College students jam council meeting to protest tuition tax
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Some 150 students, bearing petitions that they said bore 10,150 signatures in opposition to the proposed 1 percent tuition tax, filled Pittsburgh Council Chamber this morning, forming a ring around a council that is expected to vote on the levy next month.
Before council's 10 a.m. public hearing on the tuition tax, students from most of the city's schools of higher education presented petitions and challenged any impression that they contribute little to the city and demand much in services.
"We really, really need to dispel this myth that students are a burden to the city," said Rotimi M. Abimbola, student president at Carnegie Mellon University.
Mackenzie Farone, a Point Park University graduate student who also works for that school, said she was "outraged at the light with which college students were portrayed" during the debate on the tuition tax. She said students rent houses for which property taxes are paid, and work, generating wage taxes. "Let's face it, we are the ones that pay the drink tax," she said, to laughs, referring to Allegheny County's 7 percent tax on served alcohol. "Just being honest."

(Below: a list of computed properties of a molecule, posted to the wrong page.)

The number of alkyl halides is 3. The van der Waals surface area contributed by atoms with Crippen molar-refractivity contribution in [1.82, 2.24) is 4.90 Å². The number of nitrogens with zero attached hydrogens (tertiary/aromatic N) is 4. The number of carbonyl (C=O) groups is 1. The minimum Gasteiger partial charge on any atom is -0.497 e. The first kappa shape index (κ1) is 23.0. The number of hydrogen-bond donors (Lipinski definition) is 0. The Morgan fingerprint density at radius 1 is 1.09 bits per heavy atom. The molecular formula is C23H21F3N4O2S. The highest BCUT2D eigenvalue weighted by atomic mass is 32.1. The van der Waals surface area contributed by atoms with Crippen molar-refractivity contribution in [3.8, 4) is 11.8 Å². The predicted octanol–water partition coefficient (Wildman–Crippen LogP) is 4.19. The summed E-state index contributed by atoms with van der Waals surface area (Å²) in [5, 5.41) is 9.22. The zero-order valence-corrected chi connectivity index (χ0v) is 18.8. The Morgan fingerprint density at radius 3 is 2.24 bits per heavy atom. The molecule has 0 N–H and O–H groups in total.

Students "work hard, we learn, and we strive to better ourselves," she said.
Councilman William Peduto took the same tack, saying that taxes are often placed on "sin" products, like alcohol or tobacco -- but not on self-improvement. "Why would we ever tax education, where somebody is trying to better themselves?" he asked.
Mayor Luke Ravenstahl proposed the tuition tax on Nov. 9, saying the city needs $15 million to shore up its pension fund, and that another $1 million from the levy could go to the Carnegie Library of Pittsburgh. He has since said, repeatedly, that he would prefer that universities and perhaps other tax-exempt institutions make voluntary payments in the needed amount.
The universities have threatened to sue to invalidate the tax, and state Rep. Paul Costa has said he'll introduce legislation to preempt it, but five of nine council members have said they will vote for it.
"Right now, council is split, 5-4 on this vote," Mr. Peduto told the students before the meeting. "All that has to happen is that one vote has to change."
First Published November 30, 2009 11:07 am